In 1976, we four women going back to work were the outliers. Most of the other mothers were at home, with their children.
We had no cell phones. Between us, however, we did have husbands, bills to pay, monthly periods and nine kids. When we started our carpool, the oldest kid was seven; the youngest, was learning to walk.
We were returning to full time teaching from maternity leave. We did not know each other before we met on that September day in 1976. I was the oldest at 31, and Ellen was the youngest at 29.
For the next eleven years, our merry carpool crossed the Tappan Zee Bridge from our homes on one side of the Hudson River to the school where we all taught on the other side. On a good day, it would take us 40 minutes. On a bad day, it could take two hours.
On our daily ride, when we weren’t sleeping, sulking or squabbling, we talked to each other. We became friends.
Things change. Our carpool ended in 1987, and then, we all drove to work separately until each of us retired.
I am writing this because I read that The New Tappan Zee Bridge when it is finished in 2018 is going to probably have only electronic tolls. What fun is that? In 1976, when we carpooled, we paid $1.50 to cross and we actually touched the hand of another human being at the toll!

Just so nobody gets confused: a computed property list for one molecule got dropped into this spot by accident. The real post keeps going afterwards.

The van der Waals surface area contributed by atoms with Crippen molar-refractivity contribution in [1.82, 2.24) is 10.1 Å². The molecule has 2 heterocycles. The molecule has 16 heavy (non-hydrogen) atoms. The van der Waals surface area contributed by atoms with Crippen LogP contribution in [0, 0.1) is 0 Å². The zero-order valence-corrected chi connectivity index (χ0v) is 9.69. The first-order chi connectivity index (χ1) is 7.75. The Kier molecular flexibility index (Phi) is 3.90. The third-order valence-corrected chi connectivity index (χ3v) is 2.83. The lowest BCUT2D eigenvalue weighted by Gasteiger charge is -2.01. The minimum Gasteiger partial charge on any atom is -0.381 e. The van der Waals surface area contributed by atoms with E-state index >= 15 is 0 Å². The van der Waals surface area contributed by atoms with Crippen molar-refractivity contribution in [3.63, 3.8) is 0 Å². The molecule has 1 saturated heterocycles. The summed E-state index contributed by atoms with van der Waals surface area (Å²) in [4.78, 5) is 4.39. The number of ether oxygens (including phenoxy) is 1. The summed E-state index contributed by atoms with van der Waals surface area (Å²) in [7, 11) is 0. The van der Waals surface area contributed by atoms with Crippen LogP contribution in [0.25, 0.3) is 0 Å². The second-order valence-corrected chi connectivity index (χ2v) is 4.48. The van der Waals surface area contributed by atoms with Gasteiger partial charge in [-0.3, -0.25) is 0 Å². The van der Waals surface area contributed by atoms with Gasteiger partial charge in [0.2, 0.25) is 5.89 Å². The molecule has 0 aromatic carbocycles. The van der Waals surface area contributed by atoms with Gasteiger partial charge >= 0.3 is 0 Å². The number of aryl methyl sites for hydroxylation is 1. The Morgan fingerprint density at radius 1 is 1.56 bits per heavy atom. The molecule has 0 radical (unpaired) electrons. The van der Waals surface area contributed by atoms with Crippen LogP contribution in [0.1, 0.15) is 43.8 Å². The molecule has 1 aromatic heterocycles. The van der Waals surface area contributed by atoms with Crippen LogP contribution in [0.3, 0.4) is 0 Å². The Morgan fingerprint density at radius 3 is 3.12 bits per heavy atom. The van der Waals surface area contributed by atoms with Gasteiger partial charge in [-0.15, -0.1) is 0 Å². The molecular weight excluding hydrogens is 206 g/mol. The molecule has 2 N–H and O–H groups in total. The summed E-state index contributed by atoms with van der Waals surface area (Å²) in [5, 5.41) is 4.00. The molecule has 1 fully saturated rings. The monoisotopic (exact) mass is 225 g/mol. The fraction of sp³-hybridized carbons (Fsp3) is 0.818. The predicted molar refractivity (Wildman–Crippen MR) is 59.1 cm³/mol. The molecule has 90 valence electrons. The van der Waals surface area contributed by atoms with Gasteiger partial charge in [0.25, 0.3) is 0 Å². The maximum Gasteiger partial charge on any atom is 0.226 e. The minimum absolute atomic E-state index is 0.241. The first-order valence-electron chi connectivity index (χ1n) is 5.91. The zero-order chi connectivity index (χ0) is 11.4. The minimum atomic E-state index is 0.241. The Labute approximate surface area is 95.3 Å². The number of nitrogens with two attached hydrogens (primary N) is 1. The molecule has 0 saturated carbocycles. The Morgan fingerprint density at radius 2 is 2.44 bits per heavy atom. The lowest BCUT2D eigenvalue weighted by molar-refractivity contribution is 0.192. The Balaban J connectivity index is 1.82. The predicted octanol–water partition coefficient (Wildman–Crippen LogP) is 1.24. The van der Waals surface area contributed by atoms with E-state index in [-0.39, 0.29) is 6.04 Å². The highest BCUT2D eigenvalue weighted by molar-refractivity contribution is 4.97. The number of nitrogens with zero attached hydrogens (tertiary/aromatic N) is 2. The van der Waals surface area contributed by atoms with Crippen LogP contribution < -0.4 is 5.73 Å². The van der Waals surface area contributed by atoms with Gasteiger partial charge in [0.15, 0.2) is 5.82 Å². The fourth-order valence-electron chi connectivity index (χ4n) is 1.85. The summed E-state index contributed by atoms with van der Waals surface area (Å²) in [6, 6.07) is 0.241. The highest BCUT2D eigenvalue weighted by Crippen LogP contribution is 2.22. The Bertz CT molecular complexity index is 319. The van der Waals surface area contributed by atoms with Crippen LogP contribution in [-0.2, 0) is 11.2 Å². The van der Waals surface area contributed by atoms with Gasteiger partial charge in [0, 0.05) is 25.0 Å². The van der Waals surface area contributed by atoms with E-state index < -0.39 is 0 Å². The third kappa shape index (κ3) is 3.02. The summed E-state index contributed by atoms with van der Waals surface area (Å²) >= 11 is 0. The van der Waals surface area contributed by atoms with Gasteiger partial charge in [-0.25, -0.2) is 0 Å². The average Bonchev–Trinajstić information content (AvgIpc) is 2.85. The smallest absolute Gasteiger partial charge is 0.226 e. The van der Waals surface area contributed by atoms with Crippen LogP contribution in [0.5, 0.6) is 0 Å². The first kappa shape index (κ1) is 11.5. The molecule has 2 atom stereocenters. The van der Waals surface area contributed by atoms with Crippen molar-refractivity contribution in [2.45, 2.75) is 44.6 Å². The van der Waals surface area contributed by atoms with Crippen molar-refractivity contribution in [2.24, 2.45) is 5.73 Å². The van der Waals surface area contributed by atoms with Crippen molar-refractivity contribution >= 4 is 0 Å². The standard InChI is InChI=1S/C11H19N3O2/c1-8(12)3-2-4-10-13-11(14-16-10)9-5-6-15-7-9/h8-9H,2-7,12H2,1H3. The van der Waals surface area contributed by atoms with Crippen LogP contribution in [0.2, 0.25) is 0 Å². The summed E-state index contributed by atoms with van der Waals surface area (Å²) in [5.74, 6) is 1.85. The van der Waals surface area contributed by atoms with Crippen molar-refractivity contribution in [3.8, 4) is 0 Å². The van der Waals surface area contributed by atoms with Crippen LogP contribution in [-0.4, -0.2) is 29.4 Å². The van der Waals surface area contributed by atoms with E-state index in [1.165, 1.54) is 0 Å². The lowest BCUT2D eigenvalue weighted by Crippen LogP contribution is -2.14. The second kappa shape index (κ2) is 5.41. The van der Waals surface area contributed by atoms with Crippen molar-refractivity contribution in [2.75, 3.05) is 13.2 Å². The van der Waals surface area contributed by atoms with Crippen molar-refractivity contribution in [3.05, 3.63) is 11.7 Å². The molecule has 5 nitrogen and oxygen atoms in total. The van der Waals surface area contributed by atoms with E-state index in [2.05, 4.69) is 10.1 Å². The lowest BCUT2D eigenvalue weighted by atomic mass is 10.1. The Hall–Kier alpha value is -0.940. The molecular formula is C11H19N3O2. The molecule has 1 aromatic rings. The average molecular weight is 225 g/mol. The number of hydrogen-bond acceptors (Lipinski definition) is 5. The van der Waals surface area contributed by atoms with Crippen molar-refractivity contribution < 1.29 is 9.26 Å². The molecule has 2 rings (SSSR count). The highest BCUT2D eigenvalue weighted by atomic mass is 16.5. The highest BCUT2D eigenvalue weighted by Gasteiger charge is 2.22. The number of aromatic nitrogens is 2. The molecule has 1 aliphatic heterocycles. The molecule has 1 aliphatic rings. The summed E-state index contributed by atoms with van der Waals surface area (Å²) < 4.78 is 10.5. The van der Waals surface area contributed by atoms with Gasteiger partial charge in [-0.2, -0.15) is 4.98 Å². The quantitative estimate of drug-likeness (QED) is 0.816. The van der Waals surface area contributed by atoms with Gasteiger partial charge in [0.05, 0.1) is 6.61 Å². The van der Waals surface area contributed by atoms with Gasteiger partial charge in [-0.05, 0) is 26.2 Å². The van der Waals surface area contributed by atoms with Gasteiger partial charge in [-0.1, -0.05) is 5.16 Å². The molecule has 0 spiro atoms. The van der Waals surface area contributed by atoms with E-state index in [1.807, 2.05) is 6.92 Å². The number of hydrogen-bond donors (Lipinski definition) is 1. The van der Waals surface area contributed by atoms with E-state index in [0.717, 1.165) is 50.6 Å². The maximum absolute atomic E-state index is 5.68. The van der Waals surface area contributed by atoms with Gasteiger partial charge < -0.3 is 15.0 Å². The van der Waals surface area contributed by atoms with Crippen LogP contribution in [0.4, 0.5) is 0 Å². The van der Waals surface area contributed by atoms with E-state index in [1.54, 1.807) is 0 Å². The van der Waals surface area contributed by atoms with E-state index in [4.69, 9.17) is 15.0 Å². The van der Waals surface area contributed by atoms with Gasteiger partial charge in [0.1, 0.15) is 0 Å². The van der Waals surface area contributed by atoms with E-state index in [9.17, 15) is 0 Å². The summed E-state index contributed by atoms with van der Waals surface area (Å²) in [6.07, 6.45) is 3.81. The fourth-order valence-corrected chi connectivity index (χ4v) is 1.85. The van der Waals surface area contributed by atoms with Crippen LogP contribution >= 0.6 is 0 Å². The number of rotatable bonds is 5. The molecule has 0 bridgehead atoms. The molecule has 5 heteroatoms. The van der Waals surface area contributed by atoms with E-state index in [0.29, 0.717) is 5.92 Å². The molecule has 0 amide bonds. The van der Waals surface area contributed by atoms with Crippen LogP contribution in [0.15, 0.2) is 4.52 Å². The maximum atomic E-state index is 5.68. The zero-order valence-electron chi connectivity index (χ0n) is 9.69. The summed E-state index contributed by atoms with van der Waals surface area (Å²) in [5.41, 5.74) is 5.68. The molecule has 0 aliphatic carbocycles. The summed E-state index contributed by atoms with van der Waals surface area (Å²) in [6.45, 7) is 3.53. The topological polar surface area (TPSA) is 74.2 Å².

Technology changed. You may be reading this, now, on your phone or pad or whatever. I can’t keep up. You may also have children, husbands, bills and monthly periods, or not, if you’re old like me.
It’s hard to be a working mother. I know. It’s also hard to be a stay-at-home mother. I know that too. Now, because of technology, some of you can do both at the same time. How’s that for a change? I think it’s for the better, but I am sure there are those of you who will disagree. Let me know.
When they tear the Old Tap down and replace it with the New Tap, it will be a celebratory event.
I, however, will be remembering those eleven years when I rode to work with my friends…
…even that time when one of us, in a snit, drove over the bridge while furiously pounding her hands on the steering wheel, and screaming in exasperation at me, the one with the fear of driving over the edge into the Hudson below.
But, for now, that’s all water under the bridge.